LANL folks are right to be concerned about the impact of a new LANL contractor. As a former Argonne National Laboratory (University of Chicago) employee, I have seen the types of things that can happen. The Idaho portion of ANL was recently consumed by the Idaho National Laboratory which is now operated by the Battelle Energy Alliance. From an ANL-West perspective it was a very hostile takeover. Strangely enough, our new Lab Director is also a former Admiral. In an almost daily occurrence, former ANL folks are informed that our previous work and procedures are now considered to be unacceptable. Our benefits have changed significantly in the negative direction. Most of our operations are now shut down for “safety reasons.” Be afraid, be very afraid. Call your ANL-West peers for confirmation.
I have to laugh whenever I read the complaints from LANL "scientists" about life after UC. Fuck UC. UC's management of the weapons labs is hopelessly corrupt, and it has been for many years.

What would you expect of Nanos or any other appratchik appointed by the scoundrels at UC?

In the end, the only reason "scientists" at LANL don't want UC to go is to because of the pension scheme. OK, so require another contractor to match or better that scheme. End of complaints. End of UC. End of UC's shameless mismanagement of the weapons labs. End of UC's treasonous behaviour at the labs.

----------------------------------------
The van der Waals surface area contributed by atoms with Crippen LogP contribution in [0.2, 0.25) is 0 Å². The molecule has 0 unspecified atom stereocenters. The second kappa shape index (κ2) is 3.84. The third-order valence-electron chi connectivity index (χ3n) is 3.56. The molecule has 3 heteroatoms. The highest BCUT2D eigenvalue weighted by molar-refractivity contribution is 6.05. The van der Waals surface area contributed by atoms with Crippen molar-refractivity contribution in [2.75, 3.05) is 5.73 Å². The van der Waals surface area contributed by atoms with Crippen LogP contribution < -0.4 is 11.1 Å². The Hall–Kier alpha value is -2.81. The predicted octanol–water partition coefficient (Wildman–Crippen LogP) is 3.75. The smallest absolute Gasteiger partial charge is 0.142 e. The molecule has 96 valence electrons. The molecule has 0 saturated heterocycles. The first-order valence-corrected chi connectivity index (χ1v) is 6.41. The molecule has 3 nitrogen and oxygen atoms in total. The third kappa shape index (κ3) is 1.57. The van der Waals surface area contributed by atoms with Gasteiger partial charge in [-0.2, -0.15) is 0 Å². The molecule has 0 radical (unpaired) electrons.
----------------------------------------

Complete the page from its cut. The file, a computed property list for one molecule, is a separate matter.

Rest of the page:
I spent 20 years at LLNL. The corruption there was in-your-face corruption. Insider trading. Land deals. Out-and-out lawbreaking; e.g., obstruction of justice, for which a former LLNL employee (Dee Kotla) was just awarded $2M by a jury. UC is going for a THIRD trial in that case, having now lost two jury trials in a row -- all, of course, US taxpayer funded.

As I said, F* UC, oK? It should be called the "University of Can I Forn Ya"? Gov. Schwarzenegger ought to "governate" that relationship, and put all this bullshit to rest. UC is a California state organisation. Just what it's doing managing federal facilities is beyond me; let alone a federal facility in New Mexico! (Incidentally, does anyone know if UC has ever claimed sovereign immunity in N.M. state court against a claim by a LANL employee? I would think UC has no standing whatsoever as a public entity in New Mexico. But then, Bill Richardson has proven himself a reliable UC ass kisser, even after UC destroyed his federal career.)